After the Funeral
Five Little Pigs
I admire Christie greatly, and for a variety of different reasons. The thing that I both admire and envy the most about her work is the way that she was able to create plots that were impossible to predict. I am a fan of the television adaptations as well, although some of the more recent ones have irritated me, especially when the scriptwriters change fundamental parts of the plot such as the killer, as they did in Cards on the Table. Anyway this is about her skill as a writer, not my personal gripes.
The thing that has stuck with me the most, when I think about After the Funeral, and Five Little Pigs, the two books of hers that I reread quite often, is that she was able to give us views into different characters’ heads, without taking it to 1st person, so that we are still able to get the detective’s perspective as well.
After the Funeral revolves unsurprisingly, given the title, around the events after a funeral has taken place. The youngest sister of the deceased, is a rather eccentric elderly woman who makes some unusual claims at the reading of the will, and then the next day is found dead by her live in companion. The mystery- that I was unable to unravel when I first read the book- is whether the claims that she made were true ones, and who would dislike her enough to kill her. The most interesting character in my opinion, is that of the live in companion. She appears servile and humble, but Christie allows us to see throughout the course of the plot, that even the most humble and seemingly content person can have dreams buried deep within them.
Five Little Pigs on the other hand, involves the efforts of a orphaned girl, attempting to discover what happened to her parents once she comes of age. She remembers that her mother was convicted of killing her father, after putting up with numerous affairs, but her mother left a letter claiming that she had been innocent. Their daughter hires Poirot, in a attempt to discover the truth before she marries, as she is concerned that if her mother was indeed responsible for killing her father, that the violent streak might be hereditary.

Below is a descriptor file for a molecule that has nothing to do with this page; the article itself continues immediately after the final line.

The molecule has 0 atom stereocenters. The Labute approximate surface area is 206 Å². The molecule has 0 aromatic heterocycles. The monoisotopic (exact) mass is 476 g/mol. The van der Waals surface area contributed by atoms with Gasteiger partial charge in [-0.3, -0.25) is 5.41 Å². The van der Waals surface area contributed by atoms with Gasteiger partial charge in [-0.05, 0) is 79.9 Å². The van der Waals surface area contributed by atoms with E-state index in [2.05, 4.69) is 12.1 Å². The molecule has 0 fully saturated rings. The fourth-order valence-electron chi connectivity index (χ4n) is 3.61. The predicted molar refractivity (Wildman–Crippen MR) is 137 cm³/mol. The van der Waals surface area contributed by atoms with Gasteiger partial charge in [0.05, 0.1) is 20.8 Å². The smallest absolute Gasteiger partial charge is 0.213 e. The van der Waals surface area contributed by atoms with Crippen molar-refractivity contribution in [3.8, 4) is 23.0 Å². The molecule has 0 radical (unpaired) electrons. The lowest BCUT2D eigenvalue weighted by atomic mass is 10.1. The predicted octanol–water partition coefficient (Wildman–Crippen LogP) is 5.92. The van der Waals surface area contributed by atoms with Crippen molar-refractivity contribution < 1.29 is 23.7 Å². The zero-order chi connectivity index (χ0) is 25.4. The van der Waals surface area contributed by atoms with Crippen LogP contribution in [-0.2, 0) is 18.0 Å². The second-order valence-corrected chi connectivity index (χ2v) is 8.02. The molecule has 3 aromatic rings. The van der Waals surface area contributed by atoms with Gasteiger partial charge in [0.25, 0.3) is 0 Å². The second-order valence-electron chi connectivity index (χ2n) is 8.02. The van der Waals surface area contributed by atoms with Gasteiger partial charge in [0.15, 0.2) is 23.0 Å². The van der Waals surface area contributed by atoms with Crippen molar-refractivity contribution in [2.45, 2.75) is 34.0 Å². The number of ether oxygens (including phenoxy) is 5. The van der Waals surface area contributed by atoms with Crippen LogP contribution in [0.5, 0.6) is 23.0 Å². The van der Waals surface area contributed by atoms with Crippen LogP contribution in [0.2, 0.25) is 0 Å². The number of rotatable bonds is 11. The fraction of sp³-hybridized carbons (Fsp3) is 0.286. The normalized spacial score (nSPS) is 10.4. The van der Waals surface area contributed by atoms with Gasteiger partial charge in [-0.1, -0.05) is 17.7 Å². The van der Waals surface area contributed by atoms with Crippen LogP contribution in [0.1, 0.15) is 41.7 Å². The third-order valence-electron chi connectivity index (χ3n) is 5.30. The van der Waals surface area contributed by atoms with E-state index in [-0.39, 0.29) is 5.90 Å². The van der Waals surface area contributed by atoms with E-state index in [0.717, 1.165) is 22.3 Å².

I am attempting to write different perspectives for the novel that I currently am working on, and it’s given me a entirely new appreciation of just how skilled she actually was. Each point of view within Five little Pigs, relates strongly to the childhood rhyme about the pigs going to market, and I could sense the shift in perspective each time the new character was introduced. Christie builds the picture of what might have happened on that day, through the distorted memories of the five adults who were present: the governess, the mother’s sister, the woman that her father had his last affair with, and a pair of brothers Philip and Meredith Blake.